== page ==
700 hectares at Toongabbie, including the old village site, remained officially unoccupied either by government or lessees in 1825, this was a result of Lachlan Macquarie’s ungranted land bid. And It remained part of the Parramatta Domain until subdivision in 1860-61. Now 240 hectares, comprising the entire site of the former Government Farm and much of its adjacent farm lands, were purchased by a single proprietor, George Oakes, in 1861 and was used for grazing.
From 1860 to 1880 Toongabbie grew with small family farms. They occupied small farms that varied in size, from a few acres to up to thirty-four acres.
Development: Railways, Education, the Post.
During the late 1800’s Toongabbie saw advancements that would change a way of life.
Toongabbie acquired its own railway station on the 26 April 1880. At first it was unmanned and was in the form of a small shed. The station was mainly for goods at this time and any passengers had to signal the trains driver if they wanted to board the train. The station acquired its first station master in 1890, Miss Am Arnold. The line was updated in 1886 and then in the 1940’s.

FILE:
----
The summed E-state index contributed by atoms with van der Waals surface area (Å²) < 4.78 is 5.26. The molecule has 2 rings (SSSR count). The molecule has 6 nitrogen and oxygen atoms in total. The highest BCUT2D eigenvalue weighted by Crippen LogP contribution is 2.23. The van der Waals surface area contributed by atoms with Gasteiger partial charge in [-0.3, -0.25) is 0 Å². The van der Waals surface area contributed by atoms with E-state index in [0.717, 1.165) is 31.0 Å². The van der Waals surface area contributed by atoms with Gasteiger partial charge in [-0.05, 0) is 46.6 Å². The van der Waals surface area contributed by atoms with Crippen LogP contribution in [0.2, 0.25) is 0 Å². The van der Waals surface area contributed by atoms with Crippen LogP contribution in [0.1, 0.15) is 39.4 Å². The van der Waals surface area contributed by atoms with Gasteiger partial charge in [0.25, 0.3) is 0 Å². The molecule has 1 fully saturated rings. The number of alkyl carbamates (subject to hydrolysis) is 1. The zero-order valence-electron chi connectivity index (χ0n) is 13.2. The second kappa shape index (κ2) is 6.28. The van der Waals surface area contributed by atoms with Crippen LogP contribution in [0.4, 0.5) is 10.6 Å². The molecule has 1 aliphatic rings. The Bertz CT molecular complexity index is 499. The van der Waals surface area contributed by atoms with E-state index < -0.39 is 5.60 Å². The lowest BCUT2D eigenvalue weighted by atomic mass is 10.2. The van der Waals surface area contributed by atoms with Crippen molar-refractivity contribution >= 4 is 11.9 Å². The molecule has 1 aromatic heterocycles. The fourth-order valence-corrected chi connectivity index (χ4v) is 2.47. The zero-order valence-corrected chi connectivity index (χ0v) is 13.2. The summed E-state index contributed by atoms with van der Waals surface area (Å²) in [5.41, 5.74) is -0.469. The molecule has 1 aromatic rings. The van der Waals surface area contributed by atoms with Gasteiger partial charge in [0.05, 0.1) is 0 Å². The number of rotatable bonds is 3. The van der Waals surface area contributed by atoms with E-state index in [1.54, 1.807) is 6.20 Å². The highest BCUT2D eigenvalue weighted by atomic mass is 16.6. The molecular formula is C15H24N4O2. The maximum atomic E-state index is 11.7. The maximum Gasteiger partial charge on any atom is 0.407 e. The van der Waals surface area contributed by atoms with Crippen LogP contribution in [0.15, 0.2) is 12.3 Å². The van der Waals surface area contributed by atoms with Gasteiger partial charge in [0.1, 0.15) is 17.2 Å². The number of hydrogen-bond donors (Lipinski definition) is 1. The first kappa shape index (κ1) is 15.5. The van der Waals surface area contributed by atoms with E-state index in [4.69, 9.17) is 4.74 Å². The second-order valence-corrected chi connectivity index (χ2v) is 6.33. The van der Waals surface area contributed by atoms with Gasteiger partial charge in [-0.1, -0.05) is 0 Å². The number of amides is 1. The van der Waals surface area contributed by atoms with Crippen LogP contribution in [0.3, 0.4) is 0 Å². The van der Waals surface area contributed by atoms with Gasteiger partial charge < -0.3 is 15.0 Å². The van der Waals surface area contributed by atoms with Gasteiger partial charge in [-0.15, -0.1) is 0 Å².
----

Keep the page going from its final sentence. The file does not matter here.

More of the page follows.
Education was compulsory for all children up to the age of fourteen from 1880. To this, a classroom was set up in the Primitive Methodist Church for twenty-seven children in May 1886. In 1889 there was a need for a school house to be built and this was opened in 1890 and used by forty children. The school acquired its first brick building in 1923.
Today Toongabbie and Old Toongabbie has several schools including Toongabbie Public School, Toongabbie West Public School, Toongabbie Christian School and Metella Road Public School.